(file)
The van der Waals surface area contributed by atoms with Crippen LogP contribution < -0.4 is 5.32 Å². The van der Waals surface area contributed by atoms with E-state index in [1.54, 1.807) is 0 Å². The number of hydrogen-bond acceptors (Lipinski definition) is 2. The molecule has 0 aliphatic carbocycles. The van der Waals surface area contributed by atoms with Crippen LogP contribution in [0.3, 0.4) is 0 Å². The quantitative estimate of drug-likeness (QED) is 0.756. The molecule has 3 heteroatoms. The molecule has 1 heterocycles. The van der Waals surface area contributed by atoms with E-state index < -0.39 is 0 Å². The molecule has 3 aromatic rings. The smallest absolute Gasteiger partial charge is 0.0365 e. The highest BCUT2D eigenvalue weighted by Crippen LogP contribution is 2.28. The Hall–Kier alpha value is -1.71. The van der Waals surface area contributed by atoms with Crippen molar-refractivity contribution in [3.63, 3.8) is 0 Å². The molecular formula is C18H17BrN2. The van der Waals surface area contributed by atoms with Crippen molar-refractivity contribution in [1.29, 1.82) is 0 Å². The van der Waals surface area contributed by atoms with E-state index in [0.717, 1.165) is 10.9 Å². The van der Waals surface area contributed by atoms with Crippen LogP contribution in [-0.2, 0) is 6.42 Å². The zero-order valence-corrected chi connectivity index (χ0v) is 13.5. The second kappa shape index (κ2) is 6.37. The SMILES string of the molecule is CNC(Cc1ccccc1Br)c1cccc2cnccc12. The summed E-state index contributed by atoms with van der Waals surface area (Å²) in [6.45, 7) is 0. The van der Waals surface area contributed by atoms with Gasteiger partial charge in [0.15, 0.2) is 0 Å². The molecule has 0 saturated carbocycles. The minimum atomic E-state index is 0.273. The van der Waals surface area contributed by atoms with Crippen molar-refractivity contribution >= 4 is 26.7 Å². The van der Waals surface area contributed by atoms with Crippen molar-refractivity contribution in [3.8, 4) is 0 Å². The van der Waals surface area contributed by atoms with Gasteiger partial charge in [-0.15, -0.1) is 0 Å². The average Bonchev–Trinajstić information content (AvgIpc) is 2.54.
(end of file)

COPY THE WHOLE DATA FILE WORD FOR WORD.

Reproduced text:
The van der Waals surface area contributed by atoms with Crippen LogP contribution < -0.4 is 5.32 Å². The van der Waals surface area contributed by atoms with E-state index in [1.54, 1.807) is 0 Å². The number of hydrogen-bond acceptors (Lipinski definition) is 2. The molecule has 0 aliphatic carbocycles. The van der Waals surface area contributed by atoms with Crippen LogP contribution in [0.3, 0.4) is 0 Å². The quantitative estimate of drug-likeness (QED) is 0.756. The molecule has 3 heteroatoms. The molecule has 1 heterocycles. The van der Waals surface area contributed by atoms with E-state index < -0.39 is 0 Å². The molecule has 3 aromatic rings. The smallest absolute Gasteiger partial charge is 0.0365 e. The highest BCUT2D eigenvalue weighted by Crippen LogP contribution is 2.28. The Hall–Kier alpha value is -1.71. The van der Waals surface area contributed by atoms with Crippen molar-refractivity contribution in [3.63, 3.8) is 0 Å². The molecular formula is C18H17BrN2. The van der Waals surface area contributed by atoms with Crippen molar-refractivity contribution in [1.29, 1.82) is 0 Å². The van der Waals surface area contributed by atoms with E-state index in [0.717, 1.165) is 10.9 Å². The van der Waals surface area contributed by atoms with Crippen LogP contribution in [-0.2, 0) is 6.42 Å². The zero-order valence-corrected chi connectivity index (χ0v) is 13.5. The second kappa shape index (κ2) is 6.37. The SMILES string of the molecule is CNC(Cc1ccccc1Br)c1cccc2cnccc12. The summed E-state index contributed by atoms with van der Waals surface area (Å²) in [6.45, 7) is 0. The van der Waals surface area contributed by atoms with Gasteiger partial charge in [0.15, 0.2) is 0 Å². The molecule has 0 saturated carbocycles. The minimum atomic E-state index is 0.273. The van der Waals surface area contributed by atoms with Crippen molar-refractivity contribution >= 4 is 26.7 Å². The van der Waals surface area contributed by atoms with Crippen molar-refractivity contribution in [3.8, 4) is 0 Å². The van der Waals surface area contributed by atoms with Gasteiger partial charge in [-0.15, -0.1) is 0 Å². The average Bonchev–Trinajstić information content (AvgIpc) is 2.54.